Additionally, if the damage to the cornea was caused by an inflammatory illness, the inflammatory impact of corneal suture may result in a futile effort at repair. Because of this, sutureless procedures have been created, one of which uses cyanoacrylate adhesive. This kind of adhesive has been shown to be successful, but because of its toxicity, it can also lead to consequences like persistent inflammation and a delay in wound healing. The AM should preferably be attached to the ocular surface using fibrin glue. The potential of disease transmission from blood donors is the main disadvantage of its use. Other SAMT-reported techniques include putting the amniotic membrane on a contact lens or an ocular conformer.

Up to the conclusion of each animal's observation period, the postoperative eye underwent daily evaluation. Clinical evaluations of photophobia, blepharospasm, conjunctival hyperemia and chemosis were performed every day, along with measurements of the cornea's pigmentation, edoema and vascularization, the anterior chamber's hypopyon and fibrin and the lens's hyphema, hypopyon and fibrin (opacity). Additionally assessed was the development of uveitis-related symptoms, the existence or absence of miosis, edoema and iris colour changes. Starting 48 hours following surgery, the fluorescein dye test was performed (defined as positive or negative). Daily tests were conducted until the outcome was negative. The fluorescein dye test was initiated only after the bandage had fallen off on its own in the G3 and G4 animals that had received an amniotic membrane bandage as part of their therapy.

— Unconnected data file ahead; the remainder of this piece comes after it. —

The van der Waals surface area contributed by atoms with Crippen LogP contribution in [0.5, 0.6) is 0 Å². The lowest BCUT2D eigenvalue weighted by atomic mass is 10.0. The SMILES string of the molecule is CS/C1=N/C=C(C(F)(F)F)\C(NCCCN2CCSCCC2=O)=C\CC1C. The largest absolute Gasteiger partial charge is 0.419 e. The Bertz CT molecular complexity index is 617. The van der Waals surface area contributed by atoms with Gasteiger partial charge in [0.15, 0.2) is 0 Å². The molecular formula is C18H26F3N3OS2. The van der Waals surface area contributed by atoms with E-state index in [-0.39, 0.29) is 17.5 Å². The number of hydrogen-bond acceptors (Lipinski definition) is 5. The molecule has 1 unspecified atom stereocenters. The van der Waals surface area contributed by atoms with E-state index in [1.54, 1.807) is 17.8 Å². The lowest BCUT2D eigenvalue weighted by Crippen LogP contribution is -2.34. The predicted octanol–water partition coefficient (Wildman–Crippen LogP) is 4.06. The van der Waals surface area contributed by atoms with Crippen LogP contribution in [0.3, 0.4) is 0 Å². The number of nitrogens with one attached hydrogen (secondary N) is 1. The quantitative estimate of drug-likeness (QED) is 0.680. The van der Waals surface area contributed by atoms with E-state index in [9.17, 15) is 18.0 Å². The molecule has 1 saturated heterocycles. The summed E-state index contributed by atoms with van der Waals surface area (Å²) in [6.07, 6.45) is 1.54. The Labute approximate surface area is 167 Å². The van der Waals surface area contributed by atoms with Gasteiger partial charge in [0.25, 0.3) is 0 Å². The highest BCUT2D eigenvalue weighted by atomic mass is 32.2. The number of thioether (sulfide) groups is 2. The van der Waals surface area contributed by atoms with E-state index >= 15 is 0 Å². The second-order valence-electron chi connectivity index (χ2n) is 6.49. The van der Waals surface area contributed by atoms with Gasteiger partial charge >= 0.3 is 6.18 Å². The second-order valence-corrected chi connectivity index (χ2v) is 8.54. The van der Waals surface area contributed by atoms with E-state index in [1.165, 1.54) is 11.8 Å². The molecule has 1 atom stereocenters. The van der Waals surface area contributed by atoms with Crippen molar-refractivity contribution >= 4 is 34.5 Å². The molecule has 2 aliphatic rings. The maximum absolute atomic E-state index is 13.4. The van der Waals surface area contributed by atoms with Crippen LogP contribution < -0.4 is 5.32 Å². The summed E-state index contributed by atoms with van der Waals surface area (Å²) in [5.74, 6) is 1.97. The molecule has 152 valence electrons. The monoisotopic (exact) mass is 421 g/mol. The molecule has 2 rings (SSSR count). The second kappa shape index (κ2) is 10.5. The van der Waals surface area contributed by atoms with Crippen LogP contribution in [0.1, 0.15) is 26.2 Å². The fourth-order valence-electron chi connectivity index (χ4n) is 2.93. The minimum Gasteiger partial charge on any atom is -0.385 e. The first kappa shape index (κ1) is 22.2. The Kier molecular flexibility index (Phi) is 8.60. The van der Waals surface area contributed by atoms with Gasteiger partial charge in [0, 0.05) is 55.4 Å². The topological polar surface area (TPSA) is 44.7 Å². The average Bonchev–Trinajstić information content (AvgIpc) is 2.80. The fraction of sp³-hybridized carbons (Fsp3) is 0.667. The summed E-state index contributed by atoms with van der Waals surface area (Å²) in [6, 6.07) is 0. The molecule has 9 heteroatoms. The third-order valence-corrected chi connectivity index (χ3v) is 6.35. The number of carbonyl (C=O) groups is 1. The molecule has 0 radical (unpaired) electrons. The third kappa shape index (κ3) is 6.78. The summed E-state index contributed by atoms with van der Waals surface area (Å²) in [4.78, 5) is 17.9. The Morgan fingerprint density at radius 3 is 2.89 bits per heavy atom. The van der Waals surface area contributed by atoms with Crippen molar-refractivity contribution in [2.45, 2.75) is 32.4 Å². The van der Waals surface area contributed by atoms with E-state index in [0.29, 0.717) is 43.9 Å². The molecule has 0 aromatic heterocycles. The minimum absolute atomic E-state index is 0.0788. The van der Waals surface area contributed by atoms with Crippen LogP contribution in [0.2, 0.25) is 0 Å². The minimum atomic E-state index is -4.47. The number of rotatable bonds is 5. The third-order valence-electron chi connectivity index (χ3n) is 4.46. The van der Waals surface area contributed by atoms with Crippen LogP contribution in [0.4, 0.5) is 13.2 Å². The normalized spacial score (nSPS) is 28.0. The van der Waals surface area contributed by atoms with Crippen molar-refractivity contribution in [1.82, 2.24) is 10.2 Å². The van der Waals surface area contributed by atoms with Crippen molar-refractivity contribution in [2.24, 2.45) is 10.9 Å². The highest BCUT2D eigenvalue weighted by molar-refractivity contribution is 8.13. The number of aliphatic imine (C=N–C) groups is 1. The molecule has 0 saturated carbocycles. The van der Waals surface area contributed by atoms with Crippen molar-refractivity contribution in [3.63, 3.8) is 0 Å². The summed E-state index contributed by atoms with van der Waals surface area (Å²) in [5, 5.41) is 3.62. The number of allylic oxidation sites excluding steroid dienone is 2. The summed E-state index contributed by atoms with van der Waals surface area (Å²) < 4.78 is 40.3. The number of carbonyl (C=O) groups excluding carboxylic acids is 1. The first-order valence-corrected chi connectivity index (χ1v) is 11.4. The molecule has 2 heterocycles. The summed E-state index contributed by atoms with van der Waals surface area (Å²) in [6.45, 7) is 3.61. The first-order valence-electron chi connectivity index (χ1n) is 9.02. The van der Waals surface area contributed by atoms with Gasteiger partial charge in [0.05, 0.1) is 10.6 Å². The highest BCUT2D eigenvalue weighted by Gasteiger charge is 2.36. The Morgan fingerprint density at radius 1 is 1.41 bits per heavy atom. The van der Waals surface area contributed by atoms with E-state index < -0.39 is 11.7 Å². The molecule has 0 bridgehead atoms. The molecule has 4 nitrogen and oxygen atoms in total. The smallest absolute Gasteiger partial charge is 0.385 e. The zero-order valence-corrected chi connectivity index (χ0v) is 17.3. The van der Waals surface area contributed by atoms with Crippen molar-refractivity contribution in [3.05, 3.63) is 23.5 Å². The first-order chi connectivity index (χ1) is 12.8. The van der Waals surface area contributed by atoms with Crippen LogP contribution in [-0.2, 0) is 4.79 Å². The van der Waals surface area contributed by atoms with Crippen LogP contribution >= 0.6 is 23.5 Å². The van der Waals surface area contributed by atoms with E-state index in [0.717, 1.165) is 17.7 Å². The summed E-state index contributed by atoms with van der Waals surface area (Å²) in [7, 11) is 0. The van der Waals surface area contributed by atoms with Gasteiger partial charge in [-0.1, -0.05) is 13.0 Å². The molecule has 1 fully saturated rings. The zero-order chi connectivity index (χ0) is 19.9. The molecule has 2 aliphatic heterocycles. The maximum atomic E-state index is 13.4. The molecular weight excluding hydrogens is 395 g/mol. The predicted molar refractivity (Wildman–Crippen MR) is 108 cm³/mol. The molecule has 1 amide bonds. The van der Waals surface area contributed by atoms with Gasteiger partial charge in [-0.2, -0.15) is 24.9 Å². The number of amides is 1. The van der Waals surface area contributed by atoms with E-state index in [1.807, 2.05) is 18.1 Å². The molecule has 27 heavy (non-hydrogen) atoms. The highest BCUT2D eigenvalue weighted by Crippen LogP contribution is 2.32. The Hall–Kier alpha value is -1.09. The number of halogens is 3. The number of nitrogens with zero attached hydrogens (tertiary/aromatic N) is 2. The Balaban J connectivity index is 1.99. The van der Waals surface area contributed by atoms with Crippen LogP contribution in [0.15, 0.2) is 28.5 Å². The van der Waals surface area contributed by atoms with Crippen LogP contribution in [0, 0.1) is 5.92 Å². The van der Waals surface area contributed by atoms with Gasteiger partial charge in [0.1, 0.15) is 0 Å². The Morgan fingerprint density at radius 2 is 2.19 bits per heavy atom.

The 15 samples that were chosen for each group were again randomly split into 5 subgroups, each of which had three animals. According to the following criteria, corneas were obtained for histological and morphometric evaluation: Subgroup 1 (T1): two days after surgery; Subgroup 2 (T2): seven days following surgery; Subgroup 3 (T3): fifteen days following surgery; Subgroup 4 (T4): twenty-one days following surgery; and Subgroup 5 (T5): thirty days following surgery [3,4].